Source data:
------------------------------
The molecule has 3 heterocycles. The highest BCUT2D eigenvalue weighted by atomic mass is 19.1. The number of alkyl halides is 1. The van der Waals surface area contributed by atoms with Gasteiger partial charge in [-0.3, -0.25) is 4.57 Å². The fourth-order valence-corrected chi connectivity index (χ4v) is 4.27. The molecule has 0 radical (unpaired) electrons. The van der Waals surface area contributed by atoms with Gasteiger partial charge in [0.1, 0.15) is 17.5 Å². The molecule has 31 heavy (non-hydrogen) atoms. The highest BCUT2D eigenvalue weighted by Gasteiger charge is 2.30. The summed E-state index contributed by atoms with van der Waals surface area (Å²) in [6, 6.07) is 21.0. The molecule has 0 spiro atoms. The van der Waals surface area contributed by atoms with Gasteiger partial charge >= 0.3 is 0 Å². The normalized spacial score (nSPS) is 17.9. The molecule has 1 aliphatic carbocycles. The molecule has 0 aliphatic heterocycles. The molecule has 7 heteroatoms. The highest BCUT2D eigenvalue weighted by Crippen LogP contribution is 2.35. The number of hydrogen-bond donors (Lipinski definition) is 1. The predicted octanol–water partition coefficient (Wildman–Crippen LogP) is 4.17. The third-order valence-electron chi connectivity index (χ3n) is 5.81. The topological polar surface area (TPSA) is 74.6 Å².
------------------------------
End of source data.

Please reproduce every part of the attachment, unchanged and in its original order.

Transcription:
The molecule has 3 heterocycles. The highest BCUT2D eigenvalue weighted by atomic mass is 19.1. The number of alkyl halides is 1. The van der Waals surface area contributed by atoms with Gasteiger partial charge in [-0.3, -0.25) is 4.57 Å². The fourth-order valence-corrected chi connectivity index (χ4v) is 4.27. The molecule has 0 radical (unpaired) electrons. The van der Waals surface area contributed by atoms with Gasteiger partial charge in [0.1, 0.15) is 17.5 Å². The molecule has 31 heavy (non-hydrogen) atoms. The highest BCUT2D eigenvalue weighted by Gasteiger charge is 2.30. The summed E-state index contributed by atoms with van der Waals surface area (Å²) in [6, 6.07) is 21.0. The molecule has 0 spiro atoms. The van der Waals surface area contributed by atoms with Gasteiger partial charge >= 0.3 is 0 Å². The normalized spacial score (nSPS) is 17.9. The molecule has 1 aliphatic carbocycles. The molecule has 0 aliphatic heterocycles. The molecule has 7 heteroatoms. The highest BCUT2D eigenvalue weighted by Crippen LogP contribution is 2.35. The number of hydrogen-bond donors (Lipinski definition) is 1. The predicted octanol–water partition coefficient (Wildman–Crippen LogP) is 4.17. The third-order valence-electron chi connectivity index (χ3n) is 5.81. The topological polar surface area (TPSA) is 74.6 Å².